This is the second part in a four part series exploring the usefulness of tactical strategies across generations.  The first part in the series focused on Millennials.  Today, we turn our focus to Generation X.  Our one-pager on Generation X can be found here.

As a whole, Generation X is facing significant financial difficulties.  Individuals in this age bracket took a significant hit to wealth during the financial crisis, with net worth falling by an average of 45% from 2007 to 20101.  Even more problematic is that the prospects for net worth recovery are diminished due to low savings rates and significant debt burdens:

  • 43% struggle to meet monthly expenses on time2
  • 51% consistently carry credit card balances3
  • Total debt is 42% higher than other generations4

For many, current financial burdens are so great that they are being forced to fund today’s obligations with tomorrow's retirement savings.  A recent PWC survey found that 30% of those in Generation X think that it’s likely they’ll need to use retirement account savings for nearer term expenses5.

As a result of these challenges, members of Generation X are only projected to be able to replace approximately 50% of their pre-retirement income in retirement6.

Generation X’ers will need more from their investments in order to bridge the gap between current and required savings.  At the same time, large investment losses can present short-term issues due to high expense requirements.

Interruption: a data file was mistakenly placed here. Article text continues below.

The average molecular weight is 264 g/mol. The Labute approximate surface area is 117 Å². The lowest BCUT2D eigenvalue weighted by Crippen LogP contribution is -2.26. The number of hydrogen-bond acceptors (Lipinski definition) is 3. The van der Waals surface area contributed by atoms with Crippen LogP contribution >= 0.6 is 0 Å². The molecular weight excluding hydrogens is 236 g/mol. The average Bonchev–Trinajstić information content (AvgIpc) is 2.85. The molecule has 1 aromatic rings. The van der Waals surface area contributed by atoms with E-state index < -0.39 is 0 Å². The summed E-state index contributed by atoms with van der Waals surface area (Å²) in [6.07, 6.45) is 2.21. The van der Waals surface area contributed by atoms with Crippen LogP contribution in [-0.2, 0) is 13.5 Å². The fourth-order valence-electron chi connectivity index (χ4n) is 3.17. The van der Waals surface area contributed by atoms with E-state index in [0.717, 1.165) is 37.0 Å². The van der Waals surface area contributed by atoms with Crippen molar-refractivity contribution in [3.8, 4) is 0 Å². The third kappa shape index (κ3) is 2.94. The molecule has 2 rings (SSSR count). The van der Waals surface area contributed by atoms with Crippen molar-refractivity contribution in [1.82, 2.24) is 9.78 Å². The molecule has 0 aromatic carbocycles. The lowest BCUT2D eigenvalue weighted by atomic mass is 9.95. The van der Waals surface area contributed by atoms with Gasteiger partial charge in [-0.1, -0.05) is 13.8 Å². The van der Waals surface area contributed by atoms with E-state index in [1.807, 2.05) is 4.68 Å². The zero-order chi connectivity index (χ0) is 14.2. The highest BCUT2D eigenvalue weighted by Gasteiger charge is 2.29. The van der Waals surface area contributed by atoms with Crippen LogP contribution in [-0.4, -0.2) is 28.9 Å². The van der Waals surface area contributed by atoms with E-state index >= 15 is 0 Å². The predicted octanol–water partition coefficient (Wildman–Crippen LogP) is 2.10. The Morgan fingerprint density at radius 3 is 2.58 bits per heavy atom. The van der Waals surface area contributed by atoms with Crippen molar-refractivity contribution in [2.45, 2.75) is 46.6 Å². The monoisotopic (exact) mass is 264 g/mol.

We advocate that one key use of tactical strategies for investors that find themselves in this position is as a pivot point between equity and fixed income allocations.

As a simple example, let’s assume that an investor has a 60/40 risk profile.  In order to use a tactical defensive equity strategy as a pivot point, we would allocate to the tactical strategy from both the existing equity and fixed income sleeves.

If we assume a 30% tactical allocation, we would take 15% from equity and 15% from fixed income.  Now, the portfolio is allocated 45% equity, 25% fixed income and 30% tactical.  As the tactical strategy’s allocation changes, the investor’s overall asset allocation will change.

If the tactical strategy is fully invested in equities, then the investor will be overweight equities with an overall 75/25 equity/fixed income mix.  If the tactical strategy goes defensive to protect capital by selling all equity exposure, then the investor will be underweight equities with an overall 45/55 equity/fixed income mix.

With this type of approach, the investor has the ability to dynamically adapt to changing market conditions in an attempt to maximize total return over a full market cycle.

1, 6 The PEW Charitable Trusts – Retirement Security Across Generations

2, 3, 5 PWC Employee Financial Wellness Survey 2014

4 Experian

Justin is a Managing Director and Portfolio Manager at Newfound Research, a quantitative asset manager offering a suite of separately managed accounts and mutual funds. At Newfound, Justin is responsible for portfolio management, investment research, strategy development, and communication of the firm's views to clients.

Justin is a frequent speaker on industry panels and is a contributor to ETF Trends.

Prior to Newfound, Justin worked for J.P. Morgan and Deutsche Bank. At J.P. Morgan, he structured and syndicated ABS transactions while also managing risk on a proprietary ABS portfolio. At Deutsche Bank, Justin spent time on the event‐driven, high‐yield debt, and mortgage derivative trading desks.

Justin holds a Master of Science in Computational Finance and a Master of Business Administration from Carnegie Mellon University as a well as a BBA in Mathematics and Finance from the University of Notre Dame.